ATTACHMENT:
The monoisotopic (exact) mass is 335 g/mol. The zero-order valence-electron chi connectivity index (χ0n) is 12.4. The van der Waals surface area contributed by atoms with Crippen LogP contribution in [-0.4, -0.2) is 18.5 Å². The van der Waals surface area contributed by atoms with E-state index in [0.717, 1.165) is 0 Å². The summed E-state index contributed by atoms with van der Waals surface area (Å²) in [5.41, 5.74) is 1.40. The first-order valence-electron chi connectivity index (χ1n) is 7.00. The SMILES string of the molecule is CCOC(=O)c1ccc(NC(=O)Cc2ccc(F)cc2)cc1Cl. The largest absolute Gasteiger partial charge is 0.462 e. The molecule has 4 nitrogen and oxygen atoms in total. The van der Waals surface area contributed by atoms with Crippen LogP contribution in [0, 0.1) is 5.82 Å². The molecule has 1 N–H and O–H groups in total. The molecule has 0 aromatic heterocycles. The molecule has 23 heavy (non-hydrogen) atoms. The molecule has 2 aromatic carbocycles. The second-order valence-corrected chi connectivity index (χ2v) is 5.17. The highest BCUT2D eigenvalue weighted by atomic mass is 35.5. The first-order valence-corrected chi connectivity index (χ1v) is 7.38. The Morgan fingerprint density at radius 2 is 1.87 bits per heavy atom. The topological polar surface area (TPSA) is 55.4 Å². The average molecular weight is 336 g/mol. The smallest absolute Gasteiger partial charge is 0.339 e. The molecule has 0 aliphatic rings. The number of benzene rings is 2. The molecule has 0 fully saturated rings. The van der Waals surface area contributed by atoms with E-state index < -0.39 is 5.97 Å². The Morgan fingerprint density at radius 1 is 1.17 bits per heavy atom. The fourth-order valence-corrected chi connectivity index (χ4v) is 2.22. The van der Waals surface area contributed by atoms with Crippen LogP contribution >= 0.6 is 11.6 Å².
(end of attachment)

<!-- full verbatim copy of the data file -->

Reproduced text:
The monoisotopic (exact) mass is 335 g/mol. The zero-order valence-electron chi connectivity index (χ0n) is 12.4. The van der Waals surface area contributed by atoms with Crippen LogP contribution in [-0.4, -0.2) is 18.5 Å². The van der Waals surface area contributed by atoms with E-state index in [0.717, 1.165) is 0 Å². The summed E-state index contributed by atoms with van der Waals surface area (Å²) in [5.41, 5.74) is 1.40. The first-order valence-electron chi connectivity index (χ1n) is 7.00. The SMILES string of the molecule is CCOC(=O)c1ccc(NC(=O)Cc2ccc(F)cc2)cc1Cl. The largest absolute Gasteiger partial charge is 0.462 e. The molecule has 4 nitrogen and oxygen atoms in total. The van der Waals surface area contributed by atoms with Crippen LogP contribution in [0, 0.1) is 5.82 Å². The molecule has 1 N–H and O–H groups in total. The molecule has 0 aromatic heterocycles. The molecule has 23 heavy (non-hydrogen) atoms. The molecule has 2 aromatic carbocycles. The second-order valence-corrected chi connectivity index (χ2v) is 5.17. The highest BCUT2D eigenvalue weighted by atomic mass is 35.5. The first-order valence-corrected chi connectivity index (χ1v) is 7.38. The Morgan fingerprint density at radius 2 is 1.87 bits per heavy atom. The topological polar surface area (TPSA) is 55.4 Å². The average molecular weight is 336 g/mol. The smallest absolute Gasteiger partial charge is 0.339 e. The molecule has 0 aliphatic rings. The number of benzene rings is 2. The molecule has 0 fully saturated rings. The van der Waals surface area contributed by atoms with E-state index < -0.39 is 5.97 Å². The Morgan fingerprint density at radius 1 is 1.17 bits per heavy atom. The fourth-order valence-corrected chi connectivity index (χ4v) is 2.22. The van der Waals surface area contributed by atoms with Crippen LogP contribution >= 0.6 is 11.6 Å².